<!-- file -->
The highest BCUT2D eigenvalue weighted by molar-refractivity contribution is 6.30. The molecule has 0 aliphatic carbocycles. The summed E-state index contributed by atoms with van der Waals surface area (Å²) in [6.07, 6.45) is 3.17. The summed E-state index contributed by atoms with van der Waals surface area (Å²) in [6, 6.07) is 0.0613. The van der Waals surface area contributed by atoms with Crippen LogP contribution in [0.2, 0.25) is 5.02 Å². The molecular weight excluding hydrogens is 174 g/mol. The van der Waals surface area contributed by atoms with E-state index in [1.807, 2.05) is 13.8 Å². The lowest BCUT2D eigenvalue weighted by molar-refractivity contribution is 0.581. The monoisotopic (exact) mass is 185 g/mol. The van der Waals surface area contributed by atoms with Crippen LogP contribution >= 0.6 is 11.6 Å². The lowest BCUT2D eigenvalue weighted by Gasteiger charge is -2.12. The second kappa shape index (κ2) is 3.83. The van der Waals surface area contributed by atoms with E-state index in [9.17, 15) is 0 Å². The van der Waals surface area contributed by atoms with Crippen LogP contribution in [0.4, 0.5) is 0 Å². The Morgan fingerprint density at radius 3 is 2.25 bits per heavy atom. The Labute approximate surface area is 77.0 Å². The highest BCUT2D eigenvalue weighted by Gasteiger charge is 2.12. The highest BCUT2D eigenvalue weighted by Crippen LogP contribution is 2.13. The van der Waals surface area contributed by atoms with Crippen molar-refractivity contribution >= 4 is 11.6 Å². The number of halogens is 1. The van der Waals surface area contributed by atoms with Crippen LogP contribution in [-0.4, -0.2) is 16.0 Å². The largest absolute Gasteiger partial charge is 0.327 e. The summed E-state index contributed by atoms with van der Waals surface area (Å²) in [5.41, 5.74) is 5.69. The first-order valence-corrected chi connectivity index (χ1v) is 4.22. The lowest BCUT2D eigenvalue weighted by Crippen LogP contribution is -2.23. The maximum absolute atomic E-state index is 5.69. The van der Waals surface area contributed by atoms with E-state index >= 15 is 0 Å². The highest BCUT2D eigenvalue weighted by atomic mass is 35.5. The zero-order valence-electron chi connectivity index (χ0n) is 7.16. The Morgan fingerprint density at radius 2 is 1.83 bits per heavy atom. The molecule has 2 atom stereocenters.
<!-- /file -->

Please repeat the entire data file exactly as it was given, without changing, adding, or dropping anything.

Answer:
The highest BCUT2D eigenvalue weighted by molar-refractivity contribution is 6.30. The molecule has 0 aliphatic carbocycles. The summed E-state index contributed by atoms with van der Waals surface area (Å²) in [6.07, 6.45) is 3.17. The summed E-state index contributed by atoms with van der Waals surface area (Å²) in [6, 6.07) is 0.0613. The van der Waals surface area contributed by atoms with Crippen LogP contribution in [0.2, 0.25) is 5.02 Å². The molecular weight excluding hydrogens is 174 g/mol. The van der Waals surface area contributed by atoms with E-state index in [1.807, 2.05) is 13.8 Å². The lowest BCUT2D eigenvalue weighted by molar-refractivity contribution is 0.581. The monoisotopic (exact) mass is 185 g/mol. The van der Waals surface area contributed by atoms with Crippen LogP contribution >= 0.6 is 11.6 Å². The lowest BCUT2D eigenvalue weighted by Gasteiger charge is -2.12. The second kappa shape index (κ2) is 3.83. The van der Waals surface area contributed by atoms with E-state index in [9.17, 15) is 0 Å². The van der Waals surface area contributed by atoms with Crippen LogP contribution in [0.4, 0.5) is 0 Å². The Morgan fingerprint density at radius 3 is 2.25 bits per heavy atom. The Labute approximate surface area is 77.0 Å². The highest BCUT2D eigenvalue weighted by Gasteiger charge is 2.12. The highest BCUT2D eigenvalue weighted by Crippen LogP contribution is 2.13. The van der Waals surface area contributed by atoms with Crippen molar-refractivity contribution >= 4 is 11.6 Å². The number of halogens is 1. The van der Waals surface area contributed by atoms with Crippen LogP contribution in [-0.4, -0.2) is 16.0 Å². The largest absolute Gasteiger partial charge is 0.327 e. The summed E-state index contributed by atoms with van der Waals surface area (Å²) in [5.41, 5.74) is 5.69. The first-order valence-corrected chi connectivity index (χ1v) is 4.22. The lowest BCUT2D eigenvalue weighted by Crippen LogP contribution is -2.23. The maximum absolute atomic E-state index is 5.69. The van der Waals surface area contributed by atoms with E-state index >= 15 is 0 Å². The highest BCUT2D eigenvalue weighted by atomic mass is 35.5. The zero-order valence-electron chi connectivity index (χ0n) is 7.16. The Morgan fingerprint density at radius 2 is 1.83 bits per heavy atom. The molecule has 2 atom stereocenters.